Independend deployment

Another advantage of the microservice pattern is that each service can be independently deployed. When a service needs to be updated, each instance can be updated at a time so that there will be no downtime, and also it is way faster than deploying a whole monolithic application. Of course, you have to be extra cautious to not screw up the communication between services as they need to continue to communicate with each other.


Because microservies run independently and they only interact via some inter-process communication methods, there are no technological restrictions for each microservice. Each microservice an be written in whatever language you want and what technology stack you want to use. It is no problem. All that matters is that the communication protocol between microservices to be well documented and robust.

But all this microservice thing is too hard!

Of course, an application that is structured in microservices is harder to maintain than a traditional monolithic application. With the advantages this pattern comes with, of course there are some disadvantages.

DevOps skills required

In the traditional monolithic architecture is a single application, a single database, a single node and a few processes to monitor and manage. But in the microservice architecture, multiply it by the number of services and the number of nodes you have. There will be a lot of things to keep your eyes on and manage. Imagine that each microservice uses its own database, that is of different kind (one uses MySQL, one uses PostgreSQL, one uses MongoDB and so on) and some guys have to make sure that everything is working as expected.

And as the application grows and more microservices are added and as more and more users use that application, there will be a lot more things to handle and things can go messy very easy.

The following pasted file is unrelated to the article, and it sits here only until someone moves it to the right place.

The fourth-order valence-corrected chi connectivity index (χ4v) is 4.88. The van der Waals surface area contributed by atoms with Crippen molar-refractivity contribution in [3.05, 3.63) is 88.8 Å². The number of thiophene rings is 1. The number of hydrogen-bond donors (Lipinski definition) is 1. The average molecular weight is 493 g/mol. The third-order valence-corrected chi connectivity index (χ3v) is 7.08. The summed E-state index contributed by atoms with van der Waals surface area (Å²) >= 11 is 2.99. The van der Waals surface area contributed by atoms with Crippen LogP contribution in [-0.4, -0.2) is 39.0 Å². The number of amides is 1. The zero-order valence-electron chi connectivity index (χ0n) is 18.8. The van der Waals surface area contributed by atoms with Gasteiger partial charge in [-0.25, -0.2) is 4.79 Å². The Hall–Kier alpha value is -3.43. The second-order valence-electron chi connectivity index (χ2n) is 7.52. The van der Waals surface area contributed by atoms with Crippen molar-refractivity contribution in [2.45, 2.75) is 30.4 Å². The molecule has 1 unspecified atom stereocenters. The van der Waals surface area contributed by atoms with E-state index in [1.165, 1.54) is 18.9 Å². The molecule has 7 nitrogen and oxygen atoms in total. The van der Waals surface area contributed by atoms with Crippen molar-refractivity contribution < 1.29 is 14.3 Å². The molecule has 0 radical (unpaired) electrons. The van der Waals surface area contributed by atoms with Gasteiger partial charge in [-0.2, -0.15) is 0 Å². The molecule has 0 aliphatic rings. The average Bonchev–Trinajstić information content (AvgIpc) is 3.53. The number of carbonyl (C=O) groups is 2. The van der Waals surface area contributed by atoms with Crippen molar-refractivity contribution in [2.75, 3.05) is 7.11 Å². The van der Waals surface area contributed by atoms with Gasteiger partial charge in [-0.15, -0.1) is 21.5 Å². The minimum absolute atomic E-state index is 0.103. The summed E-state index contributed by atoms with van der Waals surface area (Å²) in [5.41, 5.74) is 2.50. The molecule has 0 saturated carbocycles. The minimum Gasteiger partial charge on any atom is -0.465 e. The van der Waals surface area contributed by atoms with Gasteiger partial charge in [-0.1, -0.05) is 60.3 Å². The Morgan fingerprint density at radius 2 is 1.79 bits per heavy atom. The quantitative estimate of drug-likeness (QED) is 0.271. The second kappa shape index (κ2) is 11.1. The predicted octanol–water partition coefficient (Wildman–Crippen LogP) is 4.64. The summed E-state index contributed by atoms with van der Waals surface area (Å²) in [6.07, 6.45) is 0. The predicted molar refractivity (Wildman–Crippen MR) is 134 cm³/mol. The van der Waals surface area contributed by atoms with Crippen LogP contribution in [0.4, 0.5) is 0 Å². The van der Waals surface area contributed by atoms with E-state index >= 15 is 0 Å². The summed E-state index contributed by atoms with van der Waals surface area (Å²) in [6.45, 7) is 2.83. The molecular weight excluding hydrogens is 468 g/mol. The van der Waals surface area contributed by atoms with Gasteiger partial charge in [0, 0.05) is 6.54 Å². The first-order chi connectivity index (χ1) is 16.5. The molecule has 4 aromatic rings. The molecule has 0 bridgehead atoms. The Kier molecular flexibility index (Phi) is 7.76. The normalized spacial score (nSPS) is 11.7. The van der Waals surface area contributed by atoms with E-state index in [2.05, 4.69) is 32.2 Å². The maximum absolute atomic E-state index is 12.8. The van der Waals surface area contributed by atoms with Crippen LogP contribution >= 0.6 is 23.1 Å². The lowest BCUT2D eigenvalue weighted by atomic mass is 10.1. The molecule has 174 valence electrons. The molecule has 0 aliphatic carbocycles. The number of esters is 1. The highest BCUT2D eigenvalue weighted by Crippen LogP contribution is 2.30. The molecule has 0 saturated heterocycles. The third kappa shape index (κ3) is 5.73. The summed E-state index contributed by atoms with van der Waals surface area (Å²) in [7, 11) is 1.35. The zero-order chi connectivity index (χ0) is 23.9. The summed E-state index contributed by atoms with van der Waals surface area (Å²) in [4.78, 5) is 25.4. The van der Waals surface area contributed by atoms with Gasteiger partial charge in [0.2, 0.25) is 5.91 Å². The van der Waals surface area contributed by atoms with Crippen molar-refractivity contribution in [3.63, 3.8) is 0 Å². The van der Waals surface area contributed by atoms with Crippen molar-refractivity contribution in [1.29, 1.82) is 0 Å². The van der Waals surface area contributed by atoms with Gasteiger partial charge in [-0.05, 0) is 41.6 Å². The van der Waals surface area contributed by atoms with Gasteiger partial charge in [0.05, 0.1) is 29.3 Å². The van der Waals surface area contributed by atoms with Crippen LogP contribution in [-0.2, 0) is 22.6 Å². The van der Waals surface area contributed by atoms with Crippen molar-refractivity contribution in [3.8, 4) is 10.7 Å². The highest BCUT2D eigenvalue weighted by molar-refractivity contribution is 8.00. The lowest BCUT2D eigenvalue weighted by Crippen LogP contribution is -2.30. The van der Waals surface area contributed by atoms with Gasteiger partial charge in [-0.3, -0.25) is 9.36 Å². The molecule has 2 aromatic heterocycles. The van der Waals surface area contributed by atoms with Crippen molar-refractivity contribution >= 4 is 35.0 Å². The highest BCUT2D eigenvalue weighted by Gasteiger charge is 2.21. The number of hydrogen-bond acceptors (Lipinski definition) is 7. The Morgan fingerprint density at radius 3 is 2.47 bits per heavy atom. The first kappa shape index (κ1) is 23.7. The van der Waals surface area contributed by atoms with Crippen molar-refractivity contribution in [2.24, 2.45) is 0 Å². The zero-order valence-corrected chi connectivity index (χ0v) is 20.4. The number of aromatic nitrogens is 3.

Because each microservice runs independently, eventually on multiple nodes, they need to communicate. What in the classic monolithic architecture every communication between two "services" are simple function calls, but in the microservice architecture, every call becomes a request (be it HTTP, message over AMQP, or some custom protocol over sockets). If a service takes more than a few microseconds to respond, that response time is added to the total response time of the original request and things can become messy: requests take too much time to get a response, the whole system lags, some service invokations might timeout and if they are not handled properly, there might occur some data loss, users get bored while they wait for the system to do its job, etcetera, etcetera.


The microservice based architecture provides a method to develop applications that are very decoupled and can be easily scaled so that it fits our needs. But we must also be aware that this design also has flaws and, despite it advantages, we must think twice before using this pattern because it also comes with some flaws.

I recommend taking a look over microservices.io to read some more design patterns regarding this topic.